Tens of thousands of Israelis demonstrated Saturday against a contentious plan to overhaul the judiciary as the government pressed ahead with the plan.
Other media reports put the number of demonstrators as high as 100,000.
The nationwide demonstrations have been a regular weekly event for more than two months.
Despite the demonstrations, Netanyahu and his allies have pledged to press ahead with a series of bills that would strip the Supreme Court of its ability to review legislation and give coalition politicians control over judicial appointments.
Critics say the changes will destroy the country’s system of checks and balances and concentrate power in the hands of the prime minister and his allies.
“We are protesting because if not, it’s like compliance and we will never agree to have democracy abolished in this country," said Einat Gival-Levi, a protester. “It’s really important that we raise awareness all around the world.”
Hundreds of Israeli women’s rights activists dressed as characters in the television series The Handmaid’s Tale marched to the center of Tel Aviv to join the main protest.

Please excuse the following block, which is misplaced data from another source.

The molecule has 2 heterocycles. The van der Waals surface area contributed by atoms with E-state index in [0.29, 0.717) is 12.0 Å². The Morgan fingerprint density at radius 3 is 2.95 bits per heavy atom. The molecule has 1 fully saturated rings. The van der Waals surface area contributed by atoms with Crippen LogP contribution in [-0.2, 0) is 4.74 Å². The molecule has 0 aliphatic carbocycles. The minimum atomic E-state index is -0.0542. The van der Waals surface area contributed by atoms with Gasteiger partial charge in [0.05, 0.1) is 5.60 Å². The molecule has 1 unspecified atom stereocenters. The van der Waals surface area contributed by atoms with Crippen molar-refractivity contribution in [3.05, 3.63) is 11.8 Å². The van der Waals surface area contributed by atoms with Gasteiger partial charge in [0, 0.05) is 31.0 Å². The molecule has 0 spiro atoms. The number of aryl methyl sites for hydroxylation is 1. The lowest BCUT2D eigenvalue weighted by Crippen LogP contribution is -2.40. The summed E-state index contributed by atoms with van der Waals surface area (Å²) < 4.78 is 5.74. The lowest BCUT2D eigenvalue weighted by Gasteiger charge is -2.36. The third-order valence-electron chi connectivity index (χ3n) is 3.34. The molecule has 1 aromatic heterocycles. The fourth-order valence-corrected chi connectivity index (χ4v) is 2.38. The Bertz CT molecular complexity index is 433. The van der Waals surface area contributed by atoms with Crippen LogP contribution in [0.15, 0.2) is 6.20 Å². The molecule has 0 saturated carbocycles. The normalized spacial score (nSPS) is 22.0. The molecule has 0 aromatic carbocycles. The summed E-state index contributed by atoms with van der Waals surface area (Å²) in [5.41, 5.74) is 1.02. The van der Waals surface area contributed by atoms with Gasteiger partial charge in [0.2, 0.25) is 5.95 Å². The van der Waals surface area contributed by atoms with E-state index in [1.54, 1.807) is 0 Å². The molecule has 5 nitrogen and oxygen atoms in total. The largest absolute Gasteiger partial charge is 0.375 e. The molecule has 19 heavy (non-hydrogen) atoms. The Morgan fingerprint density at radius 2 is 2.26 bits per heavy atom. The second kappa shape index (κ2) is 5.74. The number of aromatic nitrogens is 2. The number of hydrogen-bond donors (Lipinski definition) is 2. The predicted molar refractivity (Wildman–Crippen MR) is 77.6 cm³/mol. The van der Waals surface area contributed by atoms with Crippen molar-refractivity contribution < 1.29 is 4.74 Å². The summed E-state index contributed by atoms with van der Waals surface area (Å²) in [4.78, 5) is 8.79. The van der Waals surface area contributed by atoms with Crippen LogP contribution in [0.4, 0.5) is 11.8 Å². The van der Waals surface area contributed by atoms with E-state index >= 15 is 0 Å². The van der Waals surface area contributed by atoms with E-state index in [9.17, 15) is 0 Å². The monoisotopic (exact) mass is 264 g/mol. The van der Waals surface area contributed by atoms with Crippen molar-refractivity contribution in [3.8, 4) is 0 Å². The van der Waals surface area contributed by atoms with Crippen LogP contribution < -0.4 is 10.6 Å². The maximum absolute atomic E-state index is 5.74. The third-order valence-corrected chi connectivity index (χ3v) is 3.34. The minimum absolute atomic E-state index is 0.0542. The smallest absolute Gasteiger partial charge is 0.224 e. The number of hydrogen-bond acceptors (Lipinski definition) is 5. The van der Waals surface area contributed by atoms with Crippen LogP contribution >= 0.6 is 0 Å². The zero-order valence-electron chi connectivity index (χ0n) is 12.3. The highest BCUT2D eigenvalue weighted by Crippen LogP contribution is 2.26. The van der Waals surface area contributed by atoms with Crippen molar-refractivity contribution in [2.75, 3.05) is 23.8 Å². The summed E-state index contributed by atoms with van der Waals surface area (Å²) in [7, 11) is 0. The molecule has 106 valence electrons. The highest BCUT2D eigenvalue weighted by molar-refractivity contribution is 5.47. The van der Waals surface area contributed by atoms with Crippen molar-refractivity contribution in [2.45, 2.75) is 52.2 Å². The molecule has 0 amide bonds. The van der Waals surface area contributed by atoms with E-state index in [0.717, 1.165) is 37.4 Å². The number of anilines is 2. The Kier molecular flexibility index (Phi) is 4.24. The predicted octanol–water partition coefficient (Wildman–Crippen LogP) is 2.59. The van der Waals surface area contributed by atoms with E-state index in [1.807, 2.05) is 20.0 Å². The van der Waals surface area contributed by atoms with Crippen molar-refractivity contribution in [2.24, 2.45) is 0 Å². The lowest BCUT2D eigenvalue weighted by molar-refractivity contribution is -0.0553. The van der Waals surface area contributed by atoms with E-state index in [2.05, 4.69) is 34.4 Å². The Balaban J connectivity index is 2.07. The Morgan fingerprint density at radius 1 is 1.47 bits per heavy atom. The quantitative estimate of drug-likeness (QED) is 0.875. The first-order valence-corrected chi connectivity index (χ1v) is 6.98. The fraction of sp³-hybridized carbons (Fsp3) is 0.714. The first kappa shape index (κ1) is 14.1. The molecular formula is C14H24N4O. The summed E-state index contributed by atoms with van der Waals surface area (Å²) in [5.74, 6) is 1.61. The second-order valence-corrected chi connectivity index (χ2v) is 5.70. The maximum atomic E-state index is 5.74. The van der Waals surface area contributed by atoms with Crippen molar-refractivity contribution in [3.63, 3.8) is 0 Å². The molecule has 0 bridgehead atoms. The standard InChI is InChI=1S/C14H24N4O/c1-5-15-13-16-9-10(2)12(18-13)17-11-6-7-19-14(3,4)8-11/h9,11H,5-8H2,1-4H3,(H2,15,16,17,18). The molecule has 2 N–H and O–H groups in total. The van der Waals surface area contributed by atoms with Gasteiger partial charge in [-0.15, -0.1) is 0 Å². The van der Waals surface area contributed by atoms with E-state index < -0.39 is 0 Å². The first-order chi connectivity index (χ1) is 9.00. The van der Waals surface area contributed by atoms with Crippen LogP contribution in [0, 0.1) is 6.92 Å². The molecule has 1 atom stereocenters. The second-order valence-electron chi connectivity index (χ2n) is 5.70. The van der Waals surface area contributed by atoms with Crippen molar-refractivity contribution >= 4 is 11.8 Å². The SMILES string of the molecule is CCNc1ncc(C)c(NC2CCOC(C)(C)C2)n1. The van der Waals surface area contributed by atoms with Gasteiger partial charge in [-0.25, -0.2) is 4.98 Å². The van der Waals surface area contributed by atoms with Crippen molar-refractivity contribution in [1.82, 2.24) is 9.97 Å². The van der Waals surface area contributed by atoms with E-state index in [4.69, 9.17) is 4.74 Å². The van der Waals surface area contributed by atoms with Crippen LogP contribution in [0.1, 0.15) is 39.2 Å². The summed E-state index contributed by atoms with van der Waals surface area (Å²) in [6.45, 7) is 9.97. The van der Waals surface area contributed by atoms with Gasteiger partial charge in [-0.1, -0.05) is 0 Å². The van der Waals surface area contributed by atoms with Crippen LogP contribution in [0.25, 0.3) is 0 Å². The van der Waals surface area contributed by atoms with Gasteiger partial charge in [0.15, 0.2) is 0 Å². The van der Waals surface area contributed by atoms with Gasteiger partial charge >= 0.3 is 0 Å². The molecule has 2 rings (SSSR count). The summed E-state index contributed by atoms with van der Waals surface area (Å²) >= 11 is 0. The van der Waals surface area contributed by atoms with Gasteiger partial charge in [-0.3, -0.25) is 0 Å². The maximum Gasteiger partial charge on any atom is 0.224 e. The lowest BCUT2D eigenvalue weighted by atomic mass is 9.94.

The uproar over the legal changes planned by Benjamin Netanyahu’s government has plunged Israel into one of its worst domestic crises. Beyond the protests, which have drawn tens of thousands of Israelis to the streets and recently became violent, opposition has surged from across society, with business leaders and legal officials speaking out against what they say will be the ruinous effects of the plan.
On Thursday, Netanyahu had to be airlifted to the country’s main international airport for an overseas trip after throngs of cars and protesters prevented him from driving there.
The rift has not spared Israel’s military, which is seeing unprecedented opposition from within its own ranks.
Critics also say Netanyahu, who is on trial for corruption, is driven by personal grievances and that he could find an escape route from the charges through the overhaul. Netanyahu denies wrongdoing and says the legal changes have nothing to do with his trial.
The protests have been largely dominated by the country’s secular middle class. Israel’s Palestinian minority, which makes up some 20% of the population, have been largely absent, in part because they suffer from discrimination in Israel and because of Israel’s treatment of their Palestinian brethren in the West Bank and Gaza.